Snap poll of 300 public sector nurses paints a picture of declining standards of care and poor staff morale. By Linda Belardi.
Ninety per cent of Tasmanian public sector nurses believe that patient care is being compromised due to the state’s health budget cuts, according to a union survey.
Australian Nursing Federation (Tasmanian branch) secretary Neroli Ellis said one third of nurses had raised examples of serious or adverse incidents, including patients being sent home too early, cancelled surgeries and several suicide attempts that could have been prevented had clients had access to a mental health case manager.
Nurses reported that mental health patients were now presenting to hospital emergency departments because of the reduced case management in the community.
Ellis told Nursing Review she was gravely concerned by the results and had sought an urgent meeting with the Minster for Health, Michelle O’Byrne. Nurses said these incidents were directly attributable to the budget cuts.
Other incidents included patients being sent to wards due to no access to intensive care beds, constant readmissions of patients and an inability of staff to “recognise a deteriorating patient due to casualisation and skill mix issues”. One nurse described a situation where a patient who had suffered a heart attack was left on a trolley for three days due to an unavailability of beds.
Examples of self-discharge and medication errors were also identified.
Service delays, bed closures and reduced staffing numbers were cited as reasons for the increased risks to patient safety.
The snap poll was completed by more than 300 public sector nurses over three days from all clinical specialities and resulted in 219 pages of written comments, said Ellis.
Three-quarters of surveyed nurses said patients were not being admitted into hospital due to a lack of beds and over 50 per cent of nurses had witnessed a weekly “ramping” of an ambulance since the budget cuts were introduced last year.
Ellis said nursing staff were now doing the jobs usually done by cleaners or assistants in nursing because these roles were not being filled after hours. One nurse said: “There is the expectation that we are able to do more treatments with less staffing and resources – impossible and unsafe.”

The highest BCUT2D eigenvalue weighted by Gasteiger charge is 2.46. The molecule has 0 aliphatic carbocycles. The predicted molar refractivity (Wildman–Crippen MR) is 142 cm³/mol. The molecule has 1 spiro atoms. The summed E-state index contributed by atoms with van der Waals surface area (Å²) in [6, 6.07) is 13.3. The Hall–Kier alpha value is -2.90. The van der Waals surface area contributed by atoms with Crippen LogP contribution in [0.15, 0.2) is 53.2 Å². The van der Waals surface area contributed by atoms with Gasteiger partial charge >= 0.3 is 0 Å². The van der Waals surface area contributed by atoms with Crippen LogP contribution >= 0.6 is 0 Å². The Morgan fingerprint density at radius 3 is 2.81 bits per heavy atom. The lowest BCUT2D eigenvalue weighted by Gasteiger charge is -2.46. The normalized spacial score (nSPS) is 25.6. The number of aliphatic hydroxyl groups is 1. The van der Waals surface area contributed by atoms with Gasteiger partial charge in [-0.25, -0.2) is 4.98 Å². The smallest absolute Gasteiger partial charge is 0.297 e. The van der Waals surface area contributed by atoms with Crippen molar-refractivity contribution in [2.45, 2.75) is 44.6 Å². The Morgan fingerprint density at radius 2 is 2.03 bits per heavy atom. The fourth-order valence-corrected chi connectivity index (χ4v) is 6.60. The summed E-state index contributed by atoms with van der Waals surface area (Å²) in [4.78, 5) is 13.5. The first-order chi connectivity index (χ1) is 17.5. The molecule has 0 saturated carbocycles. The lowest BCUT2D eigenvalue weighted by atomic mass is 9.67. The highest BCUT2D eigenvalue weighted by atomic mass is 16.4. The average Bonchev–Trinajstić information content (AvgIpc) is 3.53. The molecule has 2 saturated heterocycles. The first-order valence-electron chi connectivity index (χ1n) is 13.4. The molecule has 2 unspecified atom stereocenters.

Ellis said all clinical specialty areas were reporting direct effects on patient care. “Nurses from emergency departments, theatres, mental health and education have outlined the crisis in the lack of access to beds, due to the closure of over 100 acute inpatient beds in Tasmania.”
She said elective surgeries were being cancelled on a daily basis and diagnostic endoscopies were not being performed in reasonable timeframes.
Ellis also said some patients were resorting to selling their homes to access the private health system.
The survey, which is aimed to put pressure on the government ahead of the May 17 state budget, also painted a grim picture of a broadly disillusioned and overworked workforce, reporting poor morale and high stress. “It is frightening to see over 45 per cent of nurses have indicated that they have considered leaving Tasmania as a result of the budget cuts,” said Ellis.
The survey found 95 per cent of nurses felt that previous budget cuts have had an effect on staff morale and about 60 per cent did not feel secure in their employment with the Department of Health and Human Services.
Michelle O’Byrne said that while she recognised the measures put in place were having an impact, she said if left unchecked health costs could eventually bankrupt the state. “I have made my decisions fully aware of the clinical, community and political consequences.”Do you have an idea for a story?
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